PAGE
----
A llama figurine and a gold bracelet discovered at the bottom of a lake in South America were Incan offerings to the gods, researchers claim.
The offerings were found in a stone box at the bottom of Lake Titicaca in the Andes mountains between Bolivia and Peru by a team from Penn State University.
This is first to be found on the K'akaya reef, while other offerings have been discovered along the lake's Khao reef, an important Inca ceremonial site.
The offering box was retrieved intact by professional divers off one of the islands in the K'akaya Archipelago, although currents had eroded one of its sides.
A llama figurine and a gold bracelet discovered at the bottom of a lake in South America were Incan offerings to the gods, researchers claim
This is first to be found on the K'akaya reef, while other offerings have been discovered along the lake's Khao reef, an important Inca ceremonial site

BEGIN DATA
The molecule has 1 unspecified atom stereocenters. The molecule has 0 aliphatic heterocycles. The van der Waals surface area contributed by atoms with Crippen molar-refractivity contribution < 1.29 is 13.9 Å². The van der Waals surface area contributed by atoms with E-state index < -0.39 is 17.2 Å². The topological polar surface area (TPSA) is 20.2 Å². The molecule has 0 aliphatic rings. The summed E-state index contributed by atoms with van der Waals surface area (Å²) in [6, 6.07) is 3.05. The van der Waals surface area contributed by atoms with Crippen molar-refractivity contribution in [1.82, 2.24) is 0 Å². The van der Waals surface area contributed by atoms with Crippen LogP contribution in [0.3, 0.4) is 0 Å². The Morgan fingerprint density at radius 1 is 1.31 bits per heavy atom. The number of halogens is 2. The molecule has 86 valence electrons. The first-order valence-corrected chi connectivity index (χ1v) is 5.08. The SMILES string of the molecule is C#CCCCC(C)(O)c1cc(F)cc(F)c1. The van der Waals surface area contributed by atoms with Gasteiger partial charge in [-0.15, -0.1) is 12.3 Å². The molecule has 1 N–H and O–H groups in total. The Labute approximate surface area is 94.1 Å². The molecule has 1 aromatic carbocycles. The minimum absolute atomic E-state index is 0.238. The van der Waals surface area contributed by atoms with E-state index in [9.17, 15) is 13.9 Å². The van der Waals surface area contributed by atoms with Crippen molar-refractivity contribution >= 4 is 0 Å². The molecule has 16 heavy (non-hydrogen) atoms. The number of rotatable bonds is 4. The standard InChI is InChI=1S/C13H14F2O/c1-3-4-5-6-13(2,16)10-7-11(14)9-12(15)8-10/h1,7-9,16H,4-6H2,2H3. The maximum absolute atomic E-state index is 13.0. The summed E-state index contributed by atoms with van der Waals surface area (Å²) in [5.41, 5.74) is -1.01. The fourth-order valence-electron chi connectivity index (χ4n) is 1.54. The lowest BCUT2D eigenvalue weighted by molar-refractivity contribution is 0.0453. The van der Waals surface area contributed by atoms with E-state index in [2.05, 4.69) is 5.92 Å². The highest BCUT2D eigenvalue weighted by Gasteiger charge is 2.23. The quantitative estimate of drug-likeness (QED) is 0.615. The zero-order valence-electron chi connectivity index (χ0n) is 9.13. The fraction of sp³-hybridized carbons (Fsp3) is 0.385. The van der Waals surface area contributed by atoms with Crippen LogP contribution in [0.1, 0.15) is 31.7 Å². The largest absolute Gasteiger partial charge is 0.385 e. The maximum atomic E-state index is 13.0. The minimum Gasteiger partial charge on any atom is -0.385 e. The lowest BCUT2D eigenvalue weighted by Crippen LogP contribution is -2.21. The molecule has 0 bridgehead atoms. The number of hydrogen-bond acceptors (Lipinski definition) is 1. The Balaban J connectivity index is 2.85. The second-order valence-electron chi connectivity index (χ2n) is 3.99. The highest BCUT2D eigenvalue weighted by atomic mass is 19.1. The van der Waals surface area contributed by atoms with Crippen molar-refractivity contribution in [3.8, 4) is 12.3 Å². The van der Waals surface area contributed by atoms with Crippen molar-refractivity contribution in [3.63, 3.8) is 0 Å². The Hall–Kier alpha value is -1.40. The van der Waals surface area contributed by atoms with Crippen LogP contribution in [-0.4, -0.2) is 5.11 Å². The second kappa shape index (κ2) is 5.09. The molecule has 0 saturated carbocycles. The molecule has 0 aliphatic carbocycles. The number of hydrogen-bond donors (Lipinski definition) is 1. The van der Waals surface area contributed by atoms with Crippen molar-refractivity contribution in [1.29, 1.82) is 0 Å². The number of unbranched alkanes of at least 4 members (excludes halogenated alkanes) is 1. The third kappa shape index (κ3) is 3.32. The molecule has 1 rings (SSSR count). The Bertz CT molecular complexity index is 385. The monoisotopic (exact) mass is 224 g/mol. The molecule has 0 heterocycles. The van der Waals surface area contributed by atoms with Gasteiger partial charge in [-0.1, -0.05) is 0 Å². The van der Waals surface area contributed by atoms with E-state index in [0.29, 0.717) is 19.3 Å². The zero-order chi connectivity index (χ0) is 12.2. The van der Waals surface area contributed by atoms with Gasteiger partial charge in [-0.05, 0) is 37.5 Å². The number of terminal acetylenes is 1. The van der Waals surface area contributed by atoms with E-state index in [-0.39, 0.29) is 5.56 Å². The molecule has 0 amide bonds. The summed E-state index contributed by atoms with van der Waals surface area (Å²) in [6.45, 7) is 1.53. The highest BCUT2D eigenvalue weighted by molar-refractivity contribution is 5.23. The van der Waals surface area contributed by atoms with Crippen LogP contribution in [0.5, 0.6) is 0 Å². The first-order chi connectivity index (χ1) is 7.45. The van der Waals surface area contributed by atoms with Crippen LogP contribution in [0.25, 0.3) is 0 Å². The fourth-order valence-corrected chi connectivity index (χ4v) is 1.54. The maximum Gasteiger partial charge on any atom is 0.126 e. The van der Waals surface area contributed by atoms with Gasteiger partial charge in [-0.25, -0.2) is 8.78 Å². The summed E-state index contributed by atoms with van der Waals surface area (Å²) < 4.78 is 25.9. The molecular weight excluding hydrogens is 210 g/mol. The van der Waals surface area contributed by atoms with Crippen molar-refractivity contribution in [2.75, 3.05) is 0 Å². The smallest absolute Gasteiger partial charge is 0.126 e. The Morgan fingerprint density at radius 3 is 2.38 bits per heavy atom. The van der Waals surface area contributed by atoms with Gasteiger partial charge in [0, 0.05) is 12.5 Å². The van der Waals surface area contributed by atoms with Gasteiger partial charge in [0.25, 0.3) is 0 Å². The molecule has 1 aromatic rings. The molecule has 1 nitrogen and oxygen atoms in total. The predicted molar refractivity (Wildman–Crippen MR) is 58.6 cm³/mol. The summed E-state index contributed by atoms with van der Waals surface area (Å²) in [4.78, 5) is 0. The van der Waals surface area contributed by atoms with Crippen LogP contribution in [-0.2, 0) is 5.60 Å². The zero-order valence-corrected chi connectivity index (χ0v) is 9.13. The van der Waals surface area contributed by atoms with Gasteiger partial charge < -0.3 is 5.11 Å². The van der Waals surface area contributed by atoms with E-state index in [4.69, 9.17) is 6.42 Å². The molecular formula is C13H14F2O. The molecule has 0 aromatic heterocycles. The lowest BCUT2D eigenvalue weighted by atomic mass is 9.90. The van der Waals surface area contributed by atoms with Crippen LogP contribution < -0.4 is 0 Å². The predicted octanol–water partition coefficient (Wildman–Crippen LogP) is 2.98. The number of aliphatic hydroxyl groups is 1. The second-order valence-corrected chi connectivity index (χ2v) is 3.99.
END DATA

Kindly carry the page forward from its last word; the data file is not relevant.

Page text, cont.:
Assistant Professor Dr Jose Capriles said they knew the Incan did some form of ritual offerings and that they put them in the lake.
'The 16th and 17th century chronicles indicate there were submerged offerings.'
Contents were found 'resting' beneath a layer of silt, which had filtered in because the box was not water tight, despite being tightly sealed.
A statue of a llama carved out of a Spondylus shell and a roll of gold foil, were discovered inside the box.
The K'akaya Archipelago is west of Challapata Bay in the eastern shore of Lake Titicaca and is a series of a main island and three small ones.
Dr Capriles said: 'One indication that these boxes contain artifacts valuable enough for offerings, beside the gold foil, is the spondylus shell llama.
'The closest location where the Inca could obtain this spiny oyster shell was in warm coastal ocean waters off the coast of Ecuador.'